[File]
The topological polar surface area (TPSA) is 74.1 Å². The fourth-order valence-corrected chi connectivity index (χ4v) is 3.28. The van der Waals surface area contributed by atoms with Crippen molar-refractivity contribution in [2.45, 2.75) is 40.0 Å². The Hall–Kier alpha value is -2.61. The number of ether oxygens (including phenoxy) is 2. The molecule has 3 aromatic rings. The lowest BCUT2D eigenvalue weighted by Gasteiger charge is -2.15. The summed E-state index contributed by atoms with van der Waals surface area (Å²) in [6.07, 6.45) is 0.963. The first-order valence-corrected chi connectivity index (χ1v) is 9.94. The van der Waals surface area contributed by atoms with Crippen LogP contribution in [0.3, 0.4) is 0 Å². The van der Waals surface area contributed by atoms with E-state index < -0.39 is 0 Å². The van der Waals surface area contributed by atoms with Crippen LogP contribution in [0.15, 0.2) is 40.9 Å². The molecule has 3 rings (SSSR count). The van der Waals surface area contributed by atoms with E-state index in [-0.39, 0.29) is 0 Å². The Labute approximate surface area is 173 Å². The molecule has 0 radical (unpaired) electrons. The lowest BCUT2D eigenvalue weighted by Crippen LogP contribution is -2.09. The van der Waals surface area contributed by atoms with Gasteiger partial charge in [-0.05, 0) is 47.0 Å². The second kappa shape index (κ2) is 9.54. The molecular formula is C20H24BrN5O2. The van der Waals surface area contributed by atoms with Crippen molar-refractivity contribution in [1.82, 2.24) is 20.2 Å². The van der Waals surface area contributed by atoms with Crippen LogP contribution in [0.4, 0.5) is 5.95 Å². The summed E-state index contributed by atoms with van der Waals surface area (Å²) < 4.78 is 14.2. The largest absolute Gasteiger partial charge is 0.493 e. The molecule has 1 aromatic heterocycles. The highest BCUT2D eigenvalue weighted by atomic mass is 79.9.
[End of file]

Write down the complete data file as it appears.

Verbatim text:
The topological polar surface area (TPSA) is 74.1 Å². The fourth-order valence-corrected chi connectivity index (χ4v) is 3.28. The van der Waals surface area contributed by atoms with Crippen molar-refractivity contribution in [2.45, 2.75) is 40.0 Å². The Hall–Kier alpha value is -2.61. The number of ether oxygens (including phenoxy) is 2. The molecule has 3 aromatic rings. The lowest BCUT2D eigenvalue weighted by Gasteiger charge is -2.15. The summed E-state index contributed by atoms with van der Waals surface area (Å²) in [6.07, 6.45) is 0.963. The first-order valence-corrected chi connectivity index (χ1v) is 9.94. The van der Waals surface area contributed by atoms with Crippen LogP contribution in [0.3, 0.4) is 0 Å². The van der Waals surface area contributed by atoms with E-state index < -0.39 is 0 Å². The van der Waals surface area contributed by atoms with Crippen LogP contribution in [0.15, 0.2) is 40.9 Å². The molecule has 3 rings (SSSR count). The van der Waals surface area contributed by atoms with E-state index in [-0.39, 0.29) is 0 Å². The Labute approximate surface area is 173 Å². The molecule has 0 radical (unpaired) electrons. The lowest BCUT2D eigenvalue weighted by Crippen LogP contribution is -2.09. The van der Waals surface area contributed by atoms with Gasteiger partial charge in [-0.05, 0) is 47.0 Å². The second kappa shape index (κ2) is 9.54. The molecular formula is C20H24BrN5O2. The van der Waals surface area contributed by atoms with Crippen molar-refractivity contribution in [1.82, 2.24) is 20.2 Å². The van der Waals surface area contributed by atoms with Crippen LogP contribution in [0.4, 0.5) is 5.95 Å². The summed E-state index contributed by atoms with van der Waals surface area (Å²) < 4.78 is 14.2. The largest absolute Gasteiger partial charge is 0.493 e. The molecule has 1 aromatic heterocycles. The highest BCUT2D eigenvalue weighted by atomic mass is 79.9.